On the violent side, we can talk about the desensitization that occurs from violent media. There’s a lot of literature out there in relation to TV shows and video games. But I would rather talk about skill transfer. My lab has been funded for quite some time by the U.S. military, and I’m very proud to help our soldiers become better at their jobs. The problem with VR in this context is that citizens can now download VR software that teaches them how to perform combat, how to aim a gun and do different types of operations. In other words, the same types of simulations that soldiers have are available for people to use in their daily lives. So there needs to be some thoughtful consideration for keeping soldier training in the hands of the military—and out of the hands of people like me.
One of the fundamental technological problems yet to be solved is VR’s ability—or inability—to represent real people convincingly. Explain the issues, and why avatars could be the solution.
We have all done video conferencing. It’s good for some activities but you would never want to have an important work meeting where intense decisions have to be made in a group setting. There are a couple of reasons for that. One is the eye contact problem. If you look at the camera on the top of your laptop, you don’t see the other person. Conversely, if you look at the other person’s image on your screen you’re not looking at the camera, and the other person is not going to see you looking at their eyes. This gets magnified when there are a lot of people in a conversation.
What VR does with avatars is allow us to solve these intimacy-prohibiting computer problems. There’s a ton of work in psychology showing that very small changes in things like eye contact, body space or posture alter the way conversations flow. This secret sauce of conversation is what we call interactional synchrony. With VR we have a better shot at getting those cues rendered properly because you can control things, like the position of the body and eye contact, in a networked avatar space in a way you just can’t do with video conferences.
Another positive application for VR could be treating PTSD and even Alzheimer’s. Tell us how that could work, and how a fireman traumatized by 9/11 was helped.
When someone experiences a traumatic event and gets PTSD, one of the ways to treat it is something called cognitive exposure therapy, in which a psychologist brings them back to the traumatic event. Historically that’s usually been done by having the person try to imagine the event and bring them back there with words and narrative. That’s an important tool, which has worked for many people. But the problem for people who have had a trauma is that they don’t want to go back there. It’s a painful journey. So there’s a natural resistance to wanting to go back in your own mind.
VR can make it easier for people to return to the traumatic event because they open their eyes and see the place and hear, and sometimes even smell the smells. For example, veterans can virtually go back to Iraq—feel like they are in that jeep, feel the vibrations from the explosions, smell the scents of Iraq.
Lots of the first responders after 9/11 had psychological complications like PTSD. Dr. JoAnn Difede started building her VR treatment tool almost immediately after hearing about 9/11. She has used it to help people get better by bringing them back to that day on 9/11 in a way that feels like they are actually there again and express the emotions they were feeling during the time.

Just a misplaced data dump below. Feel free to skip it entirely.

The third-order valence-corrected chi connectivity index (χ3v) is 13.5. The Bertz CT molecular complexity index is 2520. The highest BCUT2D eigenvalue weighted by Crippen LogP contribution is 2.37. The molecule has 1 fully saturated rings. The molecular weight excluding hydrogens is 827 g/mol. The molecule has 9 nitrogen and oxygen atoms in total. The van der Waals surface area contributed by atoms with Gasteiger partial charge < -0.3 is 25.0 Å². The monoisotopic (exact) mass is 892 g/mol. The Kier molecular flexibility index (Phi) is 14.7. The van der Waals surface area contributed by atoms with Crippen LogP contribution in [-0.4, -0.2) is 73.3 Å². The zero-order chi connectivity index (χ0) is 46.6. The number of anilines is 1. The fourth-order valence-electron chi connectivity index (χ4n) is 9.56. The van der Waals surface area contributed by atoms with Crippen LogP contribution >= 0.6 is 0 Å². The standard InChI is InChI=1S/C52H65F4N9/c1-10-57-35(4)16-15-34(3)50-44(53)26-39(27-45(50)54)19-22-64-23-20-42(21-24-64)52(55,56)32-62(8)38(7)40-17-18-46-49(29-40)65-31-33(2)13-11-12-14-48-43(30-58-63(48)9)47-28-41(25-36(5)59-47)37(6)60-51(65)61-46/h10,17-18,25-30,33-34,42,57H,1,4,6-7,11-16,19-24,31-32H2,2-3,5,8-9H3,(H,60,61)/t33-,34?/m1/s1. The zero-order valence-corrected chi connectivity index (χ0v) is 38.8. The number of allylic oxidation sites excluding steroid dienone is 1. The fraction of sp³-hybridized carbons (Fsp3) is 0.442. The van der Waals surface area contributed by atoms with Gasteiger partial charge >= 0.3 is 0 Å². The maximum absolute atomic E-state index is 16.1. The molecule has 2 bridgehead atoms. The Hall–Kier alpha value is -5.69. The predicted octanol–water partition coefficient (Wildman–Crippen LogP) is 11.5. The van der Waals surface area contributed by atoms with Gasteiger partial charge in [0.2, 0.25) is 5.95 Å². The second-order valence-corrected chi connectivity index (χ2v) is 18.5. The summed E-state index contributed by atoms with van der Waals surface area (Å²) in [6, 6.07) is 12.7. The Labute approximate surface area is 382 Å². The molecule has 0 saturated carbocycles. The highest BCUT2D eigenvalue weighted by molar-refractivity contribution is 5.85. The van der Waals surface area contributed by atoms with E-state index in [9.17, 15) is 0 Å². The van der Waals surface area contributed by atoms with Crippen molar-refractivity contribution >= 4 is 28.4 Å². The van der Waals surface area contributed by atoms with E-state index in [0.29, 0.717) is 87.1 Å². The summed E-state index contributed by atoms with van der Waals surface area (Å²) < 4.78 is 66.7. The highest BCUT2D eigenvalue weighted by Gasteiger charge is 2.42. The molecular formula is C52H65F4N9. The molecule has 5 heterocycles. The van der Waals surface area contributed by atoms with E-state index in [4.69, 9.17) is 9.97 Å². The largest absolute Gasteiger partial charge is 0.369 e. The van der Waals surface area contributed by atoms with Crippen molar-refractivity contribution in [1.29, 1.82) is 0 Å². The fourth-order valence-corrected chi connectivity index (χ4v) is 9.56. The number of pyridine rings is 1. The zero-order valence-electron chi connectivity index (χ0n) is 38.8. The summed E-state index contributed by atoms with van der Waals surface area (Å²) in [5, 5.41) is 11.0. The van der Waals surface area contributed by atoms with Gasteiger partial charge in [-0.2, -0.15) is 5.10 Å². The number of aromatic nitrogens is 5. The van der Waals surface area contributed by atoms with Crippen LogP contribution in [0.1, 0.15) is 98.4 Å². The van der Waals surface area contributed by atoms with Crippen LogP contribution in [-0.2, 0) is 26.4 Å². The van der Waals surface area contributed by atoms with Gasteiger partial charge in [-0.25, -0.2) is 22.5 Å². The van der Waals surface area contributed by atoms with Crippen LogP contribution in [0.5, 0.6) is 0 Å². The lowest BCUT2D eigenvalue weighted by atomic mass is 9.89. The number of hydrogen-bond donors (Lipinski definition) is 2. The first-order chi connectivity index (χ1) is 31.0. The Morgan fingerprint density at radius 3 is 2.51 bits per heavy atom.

The fireman I describe in the book would talk about 9/11 in a way that was academic, so he wasn’t accessing his true memories. VR brought him back there in a way he hadn’t gone to otherwise, and this helped him break out of some of the symptoms he was having from PTSD. He was able to connect better with his family members and assimilate better in society. Before the VR therapy he was able to walk a line in which he could talk about the event but not really go back there with his therapist. This allowed him to return to it psychologically and make better progress in his therapy.
To my surprise, VR is also being used in my profession, journalism. Talk about the work of Nonny de la Pena.
What I love about Nonny’s work is that she comes at it from her experience as a trained journalist. Bringing all the standards one would have when sourcing and triple-checking your facts, she produces these visual and auditory events to accompany the news story itself. For example, she’s been building these intense simulations of what it’s like to be on a food line in Los Angeles, or a refugee. These compelling experiences give you a perspective you wouldn’t have gotten just from reading.
Proponents of VR have always said, as you do, “It will utterly change how we interact with the (real) world around us, and with other people.” It hasn’t happened yet. When will this Brave New World arrive? And what will it look like?
I happen to like how we currently interact with other people and experience the world, so I may not be one of the people to make such bold claims. VR is a media tool just like any other, whether the written word or video, or any of the types of media that we use every day. Qualitatively, it’s got a different impact on how we perceive information because we’re using our bodies. It is simply not the same as going from regular resolution to HD TV, or from black and white to colour videos. Because you’re using your body and it’s completely immersive, I do think it’s a big jump in the history of media. But I don’t think it’s going to change who people are. I think we will continue to be the same humans that have been on the planet for quite some time. And I, for one, am glad we will.
This interview was edited for length and clarity.
LEAD IMAGE: French patient Denis Duet undergoes a virtual reality therapy session called CtrlStress at the laboratory of The Institute of Movement Sciences in Marseille on January 26, 2016. Virtual reality is being used for many things, including PTSD recovery, athletic training, and education. PHOTOGRAPH BY BORIS HORVAT, AFP, GETTY